The emphasis of a number of other recent studies from the research community has been on microplastics and their increased distribution among organisms. There are now intense attempts to also identify nanoplastics in the environment. Last year, in an earlier study from Lund University, researchers showed that nano-sized plastic particles can enter the brains of fish and that this causes brain damage which probably disturbs fish behaviour.

It’s important to begin mapping what happens to disintegrated plastic in nature, concludes Tommy Cedervall.

Source: https://www.lunduniversity.lu.se/

Chinese ‘Death Star’ For Submarines

China is developing a satellite with a powerful laser for anti-submarine warfare that researchers hope will be able to pinpoint a target as far as 500 metres below the surface. It is the latest addition to the country’s expanding deep-sea surveillance programme, and aside from targeting submarines – most operate at a depth of less than 500 metres – it could also be used to collect data on the world’s oceansProject Guanlan, meaning “watching the big waves”, was officially launched in May at the Pilot National Laboratory for Marine Science and Technology in Qingdao, Shandong. It aims to strengthen China’s surveillance activities in the world’s oceans, according to the laboratory’s website.

Scientists are working on the satellite’s design at the laboratory, but its key components are being developed by more than 20 research institutes and universities across the country. Song Xiaoquan, a researcher involved in the project, said if the team can develop the satellite as planned, it will make the upper layer of the seamore or less transparent”. “It will change almost everything,” Song said.

While light dims 1,000 times faster in water than in the air, and the sun can penetrate no more than 200 metres below the ocean surface, a powerful artificial laser beam can be 1 billion times brighter than the sun. But this project is ambitious – naval researchers have tried for more than half a century to develop a laser spotlight for hunting submarines using technology known as light detection and ranging (lidar). In theory, it works like this – when a laser beam hits a submarine, some pulses bounce back. They are then picked up by sensors and analysed by computer to determine the target’s location, speed and three-dimensional shape.

But in real life, lidar technology can be affected by the device’s power limitations, as well as cloud, fog, murky water – and even marine life such as fish and whales. Added to that, the laser beam deflects and scatters as it travels from one body of water to another, making it more of a challenge to get a precise calculation. Experiments carried out by the United States and former Soviet Union achieved maximum detection depths of less than 100 metres, according to openly available information. That range has been extended in recent years by the US in research funded by Nasa and the Defence Advanced Research Projects Agency (DARPA).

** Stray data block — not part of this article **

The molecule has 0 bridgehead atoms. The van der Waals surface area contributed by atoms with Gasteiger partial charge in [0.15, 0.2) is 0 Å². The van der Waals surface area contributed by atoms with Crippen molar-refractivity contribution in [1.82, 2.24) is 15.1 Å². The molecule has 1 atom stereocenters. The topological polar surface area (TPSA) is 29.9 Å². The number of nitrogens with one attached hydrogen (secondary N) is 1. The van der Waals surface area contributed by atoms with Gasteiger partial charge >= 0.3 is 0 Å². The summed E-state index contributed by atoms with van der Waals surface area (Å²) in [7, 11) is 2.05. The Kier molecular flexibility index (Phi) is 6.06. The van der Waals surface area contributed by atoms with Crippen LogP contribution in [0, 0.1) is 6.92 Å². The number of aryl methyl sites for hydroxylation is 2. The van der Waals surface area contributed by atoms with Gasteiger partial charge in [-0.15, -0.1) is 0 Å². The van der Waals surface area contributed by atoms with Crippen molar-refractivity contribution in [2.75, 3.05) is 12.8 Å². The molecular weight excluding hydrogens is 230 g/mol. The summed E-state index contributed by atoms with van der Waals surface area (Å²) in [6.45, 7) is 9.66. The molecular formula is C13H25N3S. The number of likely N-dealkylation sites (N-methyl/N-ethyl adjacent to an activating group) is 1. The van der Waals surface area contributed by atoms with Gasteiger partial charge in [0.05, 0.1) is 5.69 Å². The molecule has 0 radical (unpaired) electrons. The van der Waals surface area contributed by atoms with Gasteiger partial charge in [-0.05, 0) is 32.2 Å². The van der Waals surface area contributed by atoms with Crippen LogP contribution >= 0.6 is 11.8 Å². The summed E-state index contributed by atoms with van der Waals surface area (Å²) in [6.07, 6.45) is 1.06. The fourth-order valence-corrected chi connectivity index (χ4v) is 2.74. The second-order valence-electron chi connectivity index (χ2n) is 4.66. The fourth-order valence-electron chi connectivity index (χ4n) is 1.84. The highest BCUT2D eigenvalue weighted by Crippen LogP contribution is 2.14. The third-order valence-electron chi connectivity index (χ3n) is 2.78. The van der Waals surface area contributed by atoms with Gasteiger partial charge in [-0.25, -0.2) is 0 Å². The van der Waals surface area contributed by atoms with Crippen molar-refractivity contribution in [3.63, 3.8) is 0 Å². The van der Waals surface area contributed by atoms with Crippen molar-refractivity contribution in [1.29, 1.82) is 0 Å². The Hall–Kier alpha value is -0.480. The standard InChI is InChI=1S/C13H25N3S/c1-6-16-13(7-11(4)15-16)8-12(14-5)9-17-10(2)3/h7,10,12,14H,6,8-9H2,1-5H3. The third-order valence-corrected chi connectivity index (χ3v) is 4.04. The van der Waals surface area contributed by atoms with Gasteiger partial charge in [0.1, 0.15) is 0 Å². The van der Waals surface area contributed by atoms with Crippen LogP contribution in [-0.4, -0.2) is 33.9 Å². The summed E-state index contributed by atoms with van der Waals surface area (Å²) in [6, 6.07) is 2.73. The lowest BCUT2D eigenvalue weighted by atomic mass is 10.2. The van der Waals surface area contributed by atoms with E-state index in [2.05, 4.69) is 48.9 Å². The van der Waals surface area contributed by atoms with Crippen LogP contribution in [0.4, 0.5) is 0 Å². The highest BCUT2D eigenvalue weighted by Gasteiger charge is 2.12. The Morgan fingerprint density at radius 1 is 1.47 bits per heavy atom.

Source: https://www.scmp.com/

‘WasteShark’, The Aquadrone That Cleans The Ocean Waste

A swarm of autonomous robots that can swim across bodies of water to collect garbage might be the key to saving the oceans. A few years ago, RanMarine Technology, a company from the Netherlands, has introduced WasteShark, an aquadrone that works like a smart vacuum cleaner (essentially, a Roomba for the seas) to gather wastes that end up in waterways before they accumulate into a great big patch in the middle of the Pacific Ocean.

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The operational cost of the vehicle… will be almost nothing. You are basically using compressed air. You are not paying for fuel and also you do not need cooling,” said Mahmoud Yasser, a student who helped design it. The team is now looking to raise funding to expand the project and mass produce the vehicles. They believe they can eventually get the vehicles to top 100 kilometers an hour and run for 100 kilometers before needing to come up for air.

Every year, about 1.4 billion pounds of trash end up in the ocean. Plastics, styrofoam, and other nonbiodegradable materials get dumped into the waters, eaten by fishes and birds or collect into what has become the Great Pacific Garbage Patch — a gyre of debris between California and Hawaii bigger than AlaskaTrash in seas and oceans have become a huge problem, but the WasteShark might be able to help.

RanMarine said that its aquadrones are inspired by whale sharks, “nature’s most efficient harvesters of marine biomass.” The company claims that the vessels can collect up to 200 liters of waste before it needs to be emptied and swim across the water for 16 hours. The WasteShark are autonomous as it can intelligently wade through water and collect trash using sensors. It is equipped with a GPS to track its movements.

Source: https://www.techtimes.com/